“Three games in a span of four days is unheard of in soccer,” Howard said.

There is the physical wear and tear, but also the emotional buildup before a game that can wear a player out, she said.

So Howard had to do seemingly little things that actually aren’t so little. She had to monkey with her lineup multiple times to move people around, so that she could rest players as much as possible while still going for wins.

Along the way, there were certainly high points.

The players from Sierra wrote every Bear Cub a personal letter and gave them the notes when they played each other Oct. 24. The squad from San Joaquin Delta brought massive containers of food, clothes and toiletry items to the Nov. 2 game. The players from Clovis packed goodie bags with snacks and drinks for every player after their playoff game Nov. 18.

And teammates have continued to buoy one another.

Freshman Eden Brooker, who was a standout at Montgomery High, welcomed Cahill into her family’s home. Wallace was taken in by an assistant coach.

The ties that bind only grew tighter.

“It’s a big deal, but so far it’s perfect,” Brooker said of her family’s new living arrangement. “My family loves having her around. I have a younger brother, a younger sister and a younger stepsister. There is a lot of us. We kind of threw Bailey into the crazy farm, but she’s taking it like a champ.”

And on the field, the Bear Cubs found a way, too.

The team rallied to tally a 4-1-3 record after the fire, good enough for third place in the Big 8 and the No. 6 seed in the California Community College Athletic Association Northern California Regionals tournament.

They dispatched the No. 11 seed, Clovis, only to land a 7 p.m. road game against third-seeded Lake Tahoe. That meant an all-hours bus ride after a game played in freezing temperatures and at altitude.

“Twenty-four hours before the game, I was fighting to have the game moved up,” Howard said. “But we have been through worse, so bring it on. I can sit here and complain about a 7 p.m. game or just say, ‘Whatever, this is just another notch on our belt and something we are going to conquer.’”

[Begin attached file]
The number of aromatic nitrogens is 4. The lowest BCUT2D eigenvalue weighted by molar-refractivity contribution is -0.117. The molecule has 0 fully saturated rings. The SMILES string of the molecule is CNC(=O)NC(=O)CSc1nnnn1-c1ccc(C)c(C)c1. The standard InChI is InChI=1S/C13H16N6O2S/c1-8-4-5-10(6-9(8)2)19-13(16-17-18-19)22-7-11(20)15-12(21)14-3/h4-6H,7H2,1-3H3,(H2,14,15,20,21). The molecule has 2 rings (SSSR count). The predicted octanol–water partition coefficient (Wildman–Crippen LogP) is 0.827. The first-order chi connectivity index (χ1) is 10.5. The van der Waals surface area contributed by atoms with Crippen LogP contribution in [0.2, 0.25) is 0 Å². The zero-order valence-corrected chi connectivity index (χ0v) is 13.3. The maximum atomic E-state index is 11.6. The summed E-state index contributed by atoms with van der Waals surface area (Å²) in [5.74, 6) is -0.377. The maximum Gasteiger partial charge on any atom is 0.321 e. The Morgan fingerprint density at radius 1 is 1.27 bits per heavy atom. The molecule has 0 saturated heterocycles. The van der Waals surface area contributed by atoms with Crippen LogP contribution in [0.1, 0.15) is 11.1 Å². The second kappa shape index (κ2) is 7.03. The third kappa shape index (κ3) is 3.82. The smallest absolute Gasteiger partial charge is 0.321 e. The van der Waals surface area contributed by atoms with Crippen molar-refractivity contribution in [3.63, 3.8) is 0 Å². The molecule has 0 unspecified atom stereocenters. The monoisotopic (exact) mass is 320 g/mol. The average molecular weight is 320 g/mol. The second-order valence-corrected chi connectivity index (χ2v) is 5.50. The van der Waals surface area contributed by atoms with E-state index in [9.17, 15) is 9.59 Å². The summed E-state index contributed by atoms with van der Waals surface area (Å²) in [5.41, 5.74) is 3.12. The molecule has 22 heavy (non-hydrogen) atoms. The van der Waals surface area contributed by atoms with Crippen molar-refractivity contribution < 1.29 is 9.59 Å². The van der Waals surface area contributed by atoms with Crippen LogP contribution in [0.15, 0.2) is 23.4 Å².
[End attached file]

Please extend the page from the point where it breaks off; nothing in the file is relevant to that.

And they did.

In miserable conditions — Cahill had to have another defender take her goal kicks because her feet were too numb — the Bear Cubs posted a 1-0 upset, thanks to a second-half Alves goal on a Wallace assist against a team that had beaten the Bear Cubs 3-2 back in September.

“That Tahoe game was one for the books,” Brooker said. “I’m from Canada, so I know the cold and I was miserable. It was awful.”

The fairytale ending was not to be, though. After the Tahoe triumph, the Bear Cubs fell to rival Folsom Lake 2-0 in the third round on Saturday.

But it was after that loss that the team’s final win — in the cold, in the mountains, 200 miles away — started to take outsized meaning.

“We made it through the whole season, we made it through the fire as a team, we made it through all of these games back to back to back,” Cahill said. “Looking back on it now, that moment was priceless. I will remember it for the rest of my life.”

The Bear Cubs’ final record will go down as 13-5-5 overall and 8-2-5 in the Big 8. But this season was much more than wins and losses.

“We did what no team could do. No other team had to go through what we did and we beat a lot of teams to get to the point that we did,” Brooker said. “We had teammates and best friends and families losing homes and their property and their jobs and overcoming adversity. Having the result that we did, with the heart that we did, there is no way that we could have everlasting disappointment in the way it ended.”

You can reach staff columnist Kerry Benefield at 707-526-8671 or kerry.benefield@pressdemocrat.com, on Twitter @benefield and on Instagram at kerry.benefield. Podcasting on iTunes and SoundCloud “Overtime with Kerry Benefield.”